After launching airstrikes on Islamists rebels in Mali, French troops are heading to north of the country to fight ‘directly’ with insurgent groups
French troops pressed northward in Mali yesterday toward territory occupied by Islamist militants for months, military officials said, announcing the start of a land assault that will place soldiers in direct combat.
French army chief Edouard Guillaud said ground forces were starting their campaign against an alliance of Islamist fighters comprised of al-Qaeda’s North African wing AQIM and Mali’s homegrown Ansar Dine and MUJWA militant movements. “In the coming hours – but I cannot tell you if it’s in one hour or 72 hours - we will be fighting them directly,” he said.
French defense minister Jean-Yves Le Drian said soldiers were headed away from the relative safety of the capital toward the rebel strongholds in the north of the West African former French
colony. “Now French
ground troops are making their way north,” the defense minister told RTL radio.
France moved a column of armored vehicles into position on Jan. 15 in the nearby town of Niono, near the capital of Bamako. “French forces have secured Niono to stop the Islamists advancing to Segou, while the Malian army is securing the border area with Mauritania,” said one source. “They are now encircled and a final assault is only a matter of time.”
‘Fight is long, difficult’
In a sixth day of air assaults, French
fighter jets also struck the headquarters of the Islamic police in Niafunke, near the ancient caravan town of Timbuktu, local residents said.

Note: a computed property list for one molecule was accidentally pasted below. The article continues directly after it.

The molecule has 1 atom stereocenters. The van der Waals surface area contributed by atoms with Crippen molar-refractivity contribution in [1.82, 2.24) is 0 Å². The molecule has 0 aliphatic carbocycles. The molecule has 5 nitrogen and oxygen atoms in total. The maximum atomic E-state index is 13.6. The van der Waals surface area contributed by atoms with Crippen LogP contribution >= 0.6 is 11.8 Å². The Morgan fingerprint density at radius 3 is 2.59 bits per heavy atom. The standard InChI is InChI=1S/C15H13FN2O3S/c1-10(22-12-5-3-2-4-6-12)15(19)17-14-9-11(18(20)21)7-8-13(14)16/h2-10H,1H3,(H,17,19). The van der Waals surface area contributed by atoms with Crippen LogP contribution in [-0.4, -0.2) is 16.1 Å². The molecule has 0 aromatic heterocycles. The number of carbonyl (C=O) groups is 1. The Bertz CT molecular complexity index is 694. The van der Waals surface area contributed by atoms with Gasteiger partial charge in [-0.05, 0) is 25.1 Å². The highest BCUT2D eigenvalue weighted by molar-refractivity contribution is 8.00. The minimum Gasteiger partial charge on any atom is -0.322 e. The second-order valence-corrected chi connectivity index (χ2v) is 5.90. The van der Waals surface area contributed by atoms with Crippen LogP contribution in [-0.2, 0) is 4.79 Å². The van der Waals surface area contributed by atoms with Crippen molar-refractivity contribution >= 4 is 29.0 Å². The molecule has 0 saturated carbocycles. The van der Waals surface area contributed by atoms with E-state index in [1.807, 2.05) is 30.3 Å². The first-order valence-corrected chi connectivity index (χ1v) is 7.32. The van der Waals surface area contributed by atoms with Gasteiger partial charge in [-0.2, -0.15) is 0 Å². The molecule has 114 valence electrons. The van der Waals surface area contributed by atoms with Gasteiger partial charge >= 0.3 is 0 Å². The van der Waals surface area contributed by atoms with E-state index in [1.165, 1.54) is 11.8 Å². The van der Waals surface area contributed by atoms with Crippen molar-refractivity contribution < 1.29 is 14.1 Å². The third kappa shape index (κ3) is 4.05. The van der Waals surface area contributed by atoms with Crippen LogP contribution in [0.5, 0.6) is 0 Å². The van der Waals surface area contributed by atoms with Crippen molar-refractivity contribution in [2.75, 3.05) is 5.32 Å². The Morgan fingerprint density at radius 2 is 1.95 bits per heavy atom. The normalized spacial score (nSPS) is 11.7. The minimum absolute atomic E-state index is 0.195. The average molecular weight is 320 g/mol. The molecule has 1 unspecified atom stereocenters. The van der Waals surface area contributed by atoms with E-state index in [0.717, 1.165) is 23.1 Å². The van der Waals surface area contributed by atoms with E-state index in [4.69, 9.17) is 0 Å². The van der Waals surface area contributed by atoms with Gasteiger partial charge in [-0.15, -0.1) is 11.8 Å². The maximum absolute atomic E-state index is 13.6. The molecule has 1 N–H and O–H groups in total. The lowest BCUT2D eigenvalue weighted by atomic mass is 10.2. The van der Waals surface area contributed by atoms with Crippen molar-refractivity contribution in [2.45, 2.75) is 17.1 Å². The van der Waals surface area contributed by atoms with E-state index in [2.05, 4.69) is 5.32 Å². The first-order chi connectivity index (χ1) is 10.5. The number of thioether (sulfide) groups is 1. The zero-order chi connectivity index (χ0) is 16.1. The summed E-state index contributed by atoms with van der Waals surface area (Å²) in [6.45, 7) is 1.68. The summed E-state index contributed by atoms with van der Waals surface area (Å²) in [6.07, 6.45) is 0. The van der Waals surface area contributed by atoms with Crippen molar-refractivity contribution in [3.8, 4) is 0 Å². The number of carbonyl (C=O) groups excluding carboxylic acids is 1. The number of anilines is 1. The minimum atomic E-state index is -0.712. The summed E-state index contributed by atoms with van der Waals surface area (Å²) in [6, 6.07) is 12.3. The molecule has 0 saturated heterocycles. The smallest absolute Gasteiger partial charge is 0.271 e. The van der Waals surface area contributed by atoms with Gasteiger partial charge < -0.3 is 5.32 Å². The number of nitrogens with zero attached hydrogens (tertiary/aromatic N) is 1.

Le Drian said the French
intervention was going well but that the fight would be long and difficult. “It’s a little more difficult in the west, where we have the toughest, most fanatical and best-organized groups. It’s underway there but it’s difficult.”
“We are in a very positive situation compared with last week, but fighting continues and it will be long,” Le Drian said. On Jan. 15, France announced it was increasing the number of troops from 800 to 2,500. The offensive was to have been led by thousands of African troops pledged by Mali’s neighbors, but they have yet to arrive.
Germany’s Defense Minister, Thomas de Maiziere, said yesterday the country will send two military aircraft to help transport African troops to drive back insurgents in Mali. German
Chancellor Angela Merkel
said that she planned on taking up the topic of Mali aid with French
President François Hollande when he visits Berlin next week to determine “whether there are further expectations of help.”